If you’ve ever gotten a cut on your elbow or knee, or even on the joint of a finger, you know it’s a nightmare to try to keep those cuts bandaged. No matter how secure the bandage seems at first, it often pops right off the first time you bend the affected joint. It’s incredibly frustrating, and doesn’t bode well for quick healing. But a group of researchers at MIT has developed a bandage that actually stays on, even on joints like the knee. It sounds like a miracle, right? But it’s science!
Many 3D printed breakthroughs have been inspired by the art of origami, but MIT’s bandage, created via 3D printed molds, owes its design to kirigami, an art similar to origami that involves cutting patterns into the paper before folding it. The film of the bandage has a series of slits cut into it so that when it bends, it stretches rather than stiffening and detaching. The MIT researchers attached their “kirigami film” to a volunteer’s knee and found that whenever she bent her knee, the film’s slits opened in the center, releasing tension, while remaining closed at the sides, keeping the film bonded to the skin. The bandage stayed in place for more than 100 bends.
The researchers demonstrated multiple applications by creating not only a kirigami adhesive bandage but a heating pad consisting of kirigami film threaded with heating wires. With the application of a three-volt power supply, the heating pad retains a temperature of 100 ºF. They also created a wearable electronic film with light-emitting diodes. All of the designs demonstrated the same ability to stay in place as the bandage did.
“Currently in the soft electronics field, people mostly attach devices to regions with small deformations, but not in areas with large deformations such as joint regions, because they would detach. I think kirigami film is one solution to this problem commonly found in adhesives and soft electronics,” said postdoctoral researcher Ruike Zhao.
In 2016, Zhao and colleagues were approached by a Chinese medical supply company that asked them to develop an improved version of its popular pain-relieving bandage.
“Adhesives like these bandages are very commonly used in our daily life, but when you try to attach them to places that encounter large, inhomogenous bending motion, like elbows and knees, they usually detach. It's a huge problem for the company, which they asked us to solve,” said Zhao.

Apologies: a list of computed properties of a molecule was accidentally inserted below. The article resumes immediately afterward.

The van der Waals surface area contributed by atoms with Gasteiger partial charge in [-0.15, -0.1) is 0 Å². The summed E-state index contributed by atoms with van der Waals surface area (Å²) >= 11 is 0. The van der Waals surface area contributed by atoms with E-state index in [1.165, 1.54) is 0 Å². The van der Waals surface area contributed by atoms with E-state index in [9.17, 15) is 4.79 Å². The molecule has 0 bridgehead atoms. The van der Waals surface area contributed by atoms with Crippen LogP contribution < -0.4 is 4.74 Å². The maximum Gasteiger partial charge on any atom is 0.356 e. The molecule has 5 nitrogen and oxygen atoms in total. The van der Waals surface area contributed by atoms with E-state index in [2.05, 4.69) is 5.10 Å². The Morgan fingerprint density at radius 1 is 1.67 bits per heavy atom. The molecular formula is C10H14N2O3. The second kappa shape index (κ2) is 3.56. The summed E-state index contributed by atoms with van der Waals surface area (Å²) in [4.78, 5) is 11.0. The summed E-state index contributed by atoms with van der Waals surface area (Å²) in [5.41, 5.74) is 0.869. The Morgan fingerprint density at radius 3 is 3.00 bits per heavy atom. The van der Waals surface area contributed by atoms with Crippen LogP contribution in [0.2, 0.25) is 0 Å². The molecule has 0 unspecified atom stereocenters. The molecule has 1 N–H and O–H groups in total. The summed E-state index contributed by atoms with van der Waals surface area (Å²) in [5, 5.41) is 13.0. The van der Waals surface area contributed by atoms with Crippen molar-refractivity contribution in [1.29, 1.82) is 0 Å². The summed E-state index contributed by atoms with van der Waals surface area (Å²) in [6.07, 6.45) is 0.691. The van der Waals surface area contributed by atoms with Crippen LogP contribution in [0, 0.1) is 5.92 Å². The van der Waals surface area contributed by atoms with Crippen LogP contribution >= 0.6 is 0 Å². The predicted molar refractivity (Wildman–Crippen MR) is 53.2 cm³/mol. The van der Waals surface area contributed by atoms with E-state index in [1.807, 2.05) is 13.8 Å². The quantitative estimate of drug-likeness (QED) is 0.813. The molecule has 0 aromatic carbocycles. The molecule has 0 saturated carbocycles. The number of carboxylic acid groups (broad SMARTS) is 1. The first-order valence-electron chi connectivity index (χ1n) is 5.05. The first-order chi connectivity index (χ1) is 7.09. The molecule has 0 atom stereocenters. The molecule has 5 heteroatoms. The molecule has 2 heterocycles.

The researchers began looking into kirigami, which some scientists have been considering as a method of developing new functional materials.
“In most cases, people make cuts in a structure to make it stretchable. But we are the first group to find, with a systematic mechanism study, that a kirigami design can improve a material's adhesion,” said Zhao.
The team 3D printed molds with rows of offset grooves of different settings, and filled them with a liquid elastomer. Once the elastomer cured, the sheets were lifted out of the molds to display rows of offset slits. The film, according to the researchers, can be made out of a variety of materials from soft polymers to hard metals.
To find out why kirigami adds to the adhesive qualities of a bandage, the team bonded the film to a polymer surface and then subjected it to stress tests. They measured the amount of stretch a kirigami film can withstand before peeling away; the results varied within a single piece of film. When pulled from either end, the slits in the middle were the first to peel open, while those at the end remained closed and stuck to the underlying surface.
Zhao identified the three main parameters that give kirigami films their adhesive properties: shear-lag, in which shear deformation reduces the strain on other parts of the film; partial debonding, in which the film segments around an open slit maintain a partial bond to the underlying surface; and inhomogenous deformation, in which a film can maintain its overall adhesion even as parts of its underlying surface bend and stretch. Depending on the application, Zhao says that scientists can use this information to design the best pattern of cuts and the optimal balance of parameters.
“These three parameters will help guide the design of soft, advanced materials. You can always design other patterns, just like folk art,” she said. “There are so many solutions that we can think of. Just follow the mechanical guidance for an optimized design, and you can achieve a lot of things.”
Zhao and her colleagues have filed a patent for their technique and are continuing to work with the medical supply company, which is making plans to manufacture medicine patches using kirigami design. The team is now looking to use the technique on different materials.
“The current films are purely elastomers,” said Zhao. “We want to change the film material to gels, which can directly diffuse medicine into the skin. That's our next step.”
The research is published in a paper entitled “Kirigami enhances film adhesion,” which you can access here. Authors include Ruike Zhao, Shaoting Lin, Hyunwoo Yuk and Xuanhe Zhao.
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